This case illustrates an example of thinking out of the norms and delivering precise treatment. Our patient had long-standing history of urinary tract infection and was found to have bacteremia during the course of his hospital stay. The blood cultures were positive for a growth of coagulase-negative S. schleiferi. Bacteremia after urinary tract infection is mostly associated with gram negative organisms. S. schleiferi is differentiated from S. aureus by production of a heat stable nuclease. Other identification tests used are novobiocin susceptibility, coagulase negativity, and fibrinogen affinity factor. On detailed workup for a possible source of Staphylococcal sepsis, the only source was found to be a prostate abscess. The virulence factors of these bacteria are the production of beta-hemolysin, lipase, and esterase [4]. The mechanisms by which S. schleiferi cause these infections are unknown, but there is a degree of similarity between the spectrum of infections caused by this organism and those associated with S. aureus. Isolation of S. schleiferi from cultures of prosthetic material suggests the presence of one or more bacterial cell surface-expressed adhesins with a host protein specificity similar to that of S. aureus. S. schleiferi has been reported to bind fibrinogen, but adherence to fibronectin and the identification of cell wall-associated adhesins have not previously been described for this organism [1]. In our patient, the isolated bacteria from blood cultures were found to be negative for PBP-2 (penicillin binding protein-2) which is encoded by MecA gene, which is the mechanism for resistance to methicillin and other penicillin or beta-lactam antibiotics [5]. Surprisingly, in this case, in spite of absence of PBP-2, the susceptibility results revealed that the S. schleiferi bacteria were resistant to cefazolin and oxacillin. A review article in 2014 describes the emergence of mecC MRSA, cases of which have only been reported in Europe till date, and they pose a challenge in diagnosis where only mecA or PBP2a/2′ are used for MRSA detection [6]. In the future, laboratories will need to start using the universal mec gene primers for PCR amplification of both the mecA and mecC gene. In a recent study in 2015 which studied 217 isolates from canine specimens from mid-Atlantic and regions across the USA, it was found that of the mid-Atlantic isolates 62% (72 of 116) were methicillin resistant (MR) and 16% (18 of 116) were multidrug resistant (MDR). Of the isolates from the other geographic regions, 73% (74 of 101) were MR and 24% (24 of 101) were MDR [7]. This reflects the prevalence of antibiotic resistance pattern in this organism across USA. It has been recently studied that methicillin resistance is common with S. schleiferi isolates in veterinarian studies. Fluoroquinolone resistance is also noted in methicillin resistant S. schleiferi (MRSS) [7]. However, in our hospital, the antibiogram for S. schleiferi reveals 100% sensitivity to fluoroquinolones which included ciprofloxacin, levofloxacin, and moxifloxacin.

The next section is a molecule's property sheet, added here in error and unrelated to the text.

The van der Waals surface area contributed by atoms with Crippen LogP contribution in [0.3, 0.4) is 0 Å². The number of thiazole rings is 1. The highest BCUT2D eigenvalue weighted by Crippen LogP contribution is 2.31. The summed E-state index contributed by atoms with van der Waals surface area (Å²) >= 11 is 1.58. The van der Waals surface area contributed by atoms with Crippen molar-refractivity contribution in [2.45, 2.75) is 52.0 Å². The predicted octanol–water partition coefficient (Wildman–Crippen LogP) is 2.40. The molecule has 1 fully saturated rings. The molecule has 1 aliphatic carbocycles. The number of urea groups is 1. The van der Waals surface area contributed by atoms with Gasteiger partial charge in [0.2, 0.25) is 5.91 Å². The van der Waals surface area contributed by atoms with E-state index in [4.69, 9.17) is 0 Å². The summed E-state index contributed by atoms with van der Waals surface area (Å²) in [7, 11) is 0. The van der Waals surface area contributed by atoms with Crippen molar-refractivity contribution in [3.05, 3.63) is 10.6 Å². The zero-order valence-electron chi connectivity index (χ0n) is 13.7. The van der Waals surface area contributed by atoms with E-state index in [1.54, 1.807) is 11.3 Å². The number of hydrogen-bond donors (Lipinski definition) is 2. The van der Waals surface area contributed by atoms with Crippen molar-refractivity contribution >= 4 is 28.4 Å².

In the preantibiotic decades, prostate abscesses (PA) frequently had a dramatic presentation and were usually caused by Neisseria gonorrhoeae. In the present times, PA may be difficult to differentiate from prostatitis and other diseases of the lower urogenital tract. The organisms most frequently isolated from PA are Escherichia coli and other gram negative bacilli; other isolates include Staphylococcus species and an increasing range of various bacteria and fungi. PA due to Staphylococcus species may also occur in neonates [8]. The patient denied having any pets or exposure to dogs in his community. Our patient was a poorly controlled diabetic, which could lead to immune suppression. He did not have any history of recent hospitalizations. Antibiotics were changed multiple times in his case. This happens in situations when rare microorganisms play a role in disease causation, and one has to be prudent about selection of the right antimicrobial agents. With advent of antibiotic overuse, we should be ready for infections caused by newer unusual pathogens and use the latest tests to detect serious infections like mecA negative MRSA or MRSS.